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The Rendering Critical Path

author: wiltzius@

Rendering Architecture in Brief

To understand the symptoms and potential causes of jank, it's important to have a basic understanding of the browser's rendering pipeline. This article will briefly describe that pipeline assuming knowledge of the web platform but no knowledge of how the rendering engine works, with links to relevant design docs for more info.

This article is adapted from a similar section in Using Frame Viewer to Bust Jank. It goes into greater detail, but doesn't cover any examples. See that document for a more illustrated version of this process, which annotates a trace of an example style modification.

We'll focus on how the page is rendered after page load -- that is, how the browser handles screen updates in response to user input and JavaScript changes to the DOM. Rendering when loading a page is slightly different, as compromises to visual completeness are often made in order to get some content to appear faster; this is out of scope for this document which will focus on interactive rendering performance.

Much more detail about the specifics of how rendering inside of Blink works (i.e. the style, layout, and Blink paint systems), as well as a (somewhat dated) discussion of how it might evolve, can be found in the Rendering Pipeline doc. This document is intended to be more descriptive, higher-level, and include the related input and compositing systems.

The Critical Rendering Path

After loading, the page changes in response to two inputs: user interaction mediated by the user agent (default pressed button styles, scrolling, pinch/zooming, etc) and updates to the DOM made by JavaScript. From there, a cascade of effects through several rendering sub-systems eventually produces new pixels on the user’s screen.

The main subsystems are:

Input handling \[technically not related to graphics per se, but
nevertheless critical for many interactions\]

Parsing, which turns a chunk of HTML into DOM nodes

Style, which resolves CSS onto the DOM

Layout, which figures out where DOM elements end up relative to one another

Paint setup, sometimes referred to as recording, which converts styled DOM
elements into a display list (SkPicture) of drawing commands to paint later,
on a per-layer basis

Painting, which converts the SkPicture of drawing commands into pixels in a
bitmap somewhere (either in system memory or on the GPU if using Ganesh)

Compositing, which assembles all layers into a final screen image

and, less obviously, the presentation infrastructure responsible for
actually pushing a new frame to the OS (i.e. the browser UI and its
compositor, the GPU process which actually communicates with the GL driver,

As an example, updating the innerHTML of a DOM element that’s visible on-screen will trigger work in every one of the systems above. In bad cases any one of them can cost tens of milliseconds (or more), meaning every one of them can be considered a liability for staying within frame budget -- that is, any one of these stages can be responsible for dropping frames and causing jank.

Browser Thread Architecture

The browser has multiple threads, and because of the dependencies implied in the above pipeline which thread an operation runs on matters a lot when it comes to identifying performance bottlenecks. Style, layout, and some paint setup operations run on the renderer’s main thread, which is the same place that JavaScript runs. Parsing of new HTML from the network gets in own thread (in most cases), as does compositing and painting; however parsing of e.g. innerHTML is currently performed synchronously on the main thread.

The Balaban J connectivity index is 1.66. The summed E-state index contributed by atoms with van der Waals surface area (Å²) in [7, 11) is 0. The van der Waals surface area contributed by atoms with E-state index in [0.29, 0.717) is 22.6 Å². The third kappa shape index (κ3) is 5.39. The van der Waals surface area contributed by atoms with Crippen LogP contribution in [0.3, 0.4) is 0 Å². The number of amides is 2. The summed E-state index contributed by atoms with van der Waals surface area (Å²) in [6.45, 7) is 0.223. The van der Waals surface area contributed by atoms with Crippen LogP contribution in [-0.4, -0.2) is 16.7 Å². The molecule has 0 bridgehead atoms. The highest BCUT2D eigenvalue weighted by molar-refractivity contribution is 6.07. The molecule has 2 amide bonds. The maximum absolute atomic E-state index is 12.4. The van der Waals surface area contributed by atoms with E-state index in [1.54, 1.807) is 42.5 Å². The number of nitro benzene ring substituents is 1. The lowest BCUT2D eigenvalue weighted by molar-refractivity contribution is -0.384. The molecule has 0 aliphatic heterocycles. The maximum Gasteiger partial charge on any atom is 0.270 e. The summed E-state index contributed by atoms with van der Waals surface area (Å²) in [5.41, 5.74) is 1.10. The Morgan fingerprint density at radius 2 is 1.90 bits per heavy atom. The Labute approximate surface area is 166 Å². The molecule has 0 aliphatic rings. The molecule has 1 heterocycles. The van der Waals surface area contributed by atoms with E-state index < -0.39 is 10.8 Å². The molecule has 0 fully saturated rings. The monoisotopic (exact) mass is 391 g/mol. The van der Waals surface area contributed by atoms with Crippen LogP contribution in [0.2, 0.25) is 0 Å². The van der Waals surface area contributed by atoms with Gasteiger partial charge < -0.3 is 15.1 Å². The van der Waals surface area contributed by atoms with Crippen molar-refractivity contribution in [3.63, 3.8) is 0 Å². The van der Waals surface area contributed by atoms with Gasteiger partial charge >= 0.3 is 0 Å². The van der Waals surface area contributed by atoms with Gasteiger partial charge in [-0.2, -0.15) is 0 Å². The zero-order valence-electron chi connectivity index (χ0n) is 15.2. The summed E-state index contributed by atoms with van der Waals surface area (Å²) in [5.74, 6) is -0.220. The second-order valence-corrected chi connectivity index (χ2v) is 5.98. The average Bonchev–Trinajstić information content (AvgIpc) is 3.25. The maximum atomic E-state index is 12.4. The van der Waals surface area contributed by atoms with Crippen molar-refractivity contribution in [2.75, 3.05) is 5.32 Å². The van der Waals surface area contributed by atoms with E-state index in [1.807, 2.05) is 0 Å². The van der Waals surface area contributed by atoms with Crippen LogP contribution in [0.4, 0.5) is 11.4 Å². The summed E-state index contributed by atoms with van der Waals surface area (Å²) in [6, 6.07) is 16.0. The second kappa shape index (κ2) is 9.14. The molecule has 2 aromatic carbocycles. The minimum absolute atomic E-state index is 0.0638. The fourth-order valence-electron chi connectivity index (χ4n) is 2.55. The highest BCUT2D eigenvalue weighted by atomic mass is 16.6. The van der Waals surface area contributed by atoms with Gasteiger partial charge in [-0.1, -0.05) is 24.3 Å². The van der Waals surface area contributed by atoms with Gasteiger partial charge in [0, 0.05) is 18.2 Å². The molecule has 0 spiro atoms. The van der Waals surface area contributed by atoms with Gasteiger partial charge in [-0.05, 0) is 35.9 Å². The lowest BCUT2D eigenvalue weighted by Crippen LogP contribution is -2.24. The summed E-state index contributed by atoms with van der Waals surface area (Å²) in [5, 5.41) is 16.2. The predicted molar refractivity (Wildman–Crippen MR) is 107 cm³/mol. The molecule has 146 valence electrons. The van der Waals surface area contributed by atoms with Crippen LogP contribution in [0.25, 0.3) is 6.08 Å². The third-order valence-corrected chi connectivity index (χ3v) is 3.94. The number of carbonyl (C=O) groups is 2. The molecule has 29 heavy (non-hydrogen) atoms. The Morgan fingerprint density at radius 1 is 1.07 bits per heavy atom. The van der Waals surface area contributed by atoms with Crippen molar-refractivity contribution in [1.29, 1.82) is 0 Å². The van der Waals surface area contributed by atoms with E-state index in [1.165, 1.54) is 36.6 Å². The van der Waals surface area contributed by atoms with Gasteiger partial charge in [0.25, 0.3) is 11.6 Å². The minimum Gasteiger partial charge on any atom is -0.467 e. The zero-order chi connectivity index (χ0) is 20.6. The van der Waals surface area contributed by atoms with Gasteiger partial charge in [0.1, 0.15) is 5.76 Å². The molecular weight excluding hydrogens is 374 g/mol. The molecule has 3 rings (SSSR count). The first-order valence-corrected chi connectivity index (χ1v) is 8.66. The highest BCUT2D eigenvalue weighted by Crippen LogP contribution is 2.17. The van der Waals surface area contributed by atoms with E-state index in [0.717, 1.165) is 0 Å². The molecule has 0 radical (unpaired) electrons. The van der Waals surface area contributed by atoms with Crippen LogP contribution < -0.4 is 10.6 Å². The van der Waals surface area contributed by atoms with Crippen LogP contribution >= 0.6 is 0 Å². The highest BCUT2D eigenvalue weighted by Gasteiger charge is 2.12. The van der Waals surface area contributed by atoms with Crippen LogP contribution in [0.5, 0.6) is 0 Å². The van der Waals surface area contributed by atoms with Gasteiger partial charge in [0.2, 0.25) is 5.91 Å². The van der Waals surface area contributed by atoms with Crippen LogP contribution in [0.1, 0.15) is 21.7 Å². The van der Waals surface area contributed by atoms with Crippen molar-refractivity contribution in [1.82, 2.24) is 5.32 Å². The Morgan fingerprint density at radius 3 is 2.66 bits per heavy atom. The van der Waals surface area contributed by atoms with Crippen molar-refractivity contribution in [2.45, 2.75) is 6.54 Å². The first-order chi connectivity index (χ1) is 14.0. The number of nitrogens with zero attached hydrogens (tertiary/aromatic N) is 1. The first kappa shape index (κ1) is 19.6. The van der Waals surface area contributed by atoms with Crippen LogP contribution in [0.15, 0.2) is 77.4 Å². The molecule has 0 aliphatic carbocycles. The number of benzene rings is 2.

Keep in mind that JavaScript is single threaded and does not yield by default, which means that JavaScript events, style, and layout operations will block one another. That means if e.g. the style system is running, Javascript can’t receive new events. More obviously, it also means that other JavaScript events (such as a timer firing, or an XHR success callback, etc) will block JS events that may be very timely -- like touch events. NB this essentially means applications responding to touch input must consider the JavaScript main thread the application’s UI thread, and not block it for more than a few milliseconds.

The ordering of these events is often unfortunate, since currently Blink has a simple FIFO queue for all event types. The Blink Scheduler project is seeking to add a better notion of priorities to this event queue. The scheduler will never be able to actually shorten non-yielding events, though, so is only part of the solution.

It's worth noting here that scrolling is “special” in that it happens outside of the main JavaScript context, and scroll positions are asynchronously reported back to the main thread and updated in the DOM. This prevents janky scrolling even if the page executes a lot of JavaScript, but it can get in the way if the page is well-behaved and wants to respond to scrolling.

It's also worth noting that the pipeline above isn’t strictly hierarchically ordered -- that is, sometimes you can update style without needing to re-lay-out anything and without needing to repaint anything. A key example is CSS transforms, which don’t alter layout and hence can skip directly from style resolution (e.g. changing the transform offset) to compositing if the necessary content is already painted. The below sections note which stages are optional. Different types of screen updates require exercising different stages in the pipeline. One way to keep animations inexpensive is to avoid stages of this pipeline altogether. The following sections cover a few common examples.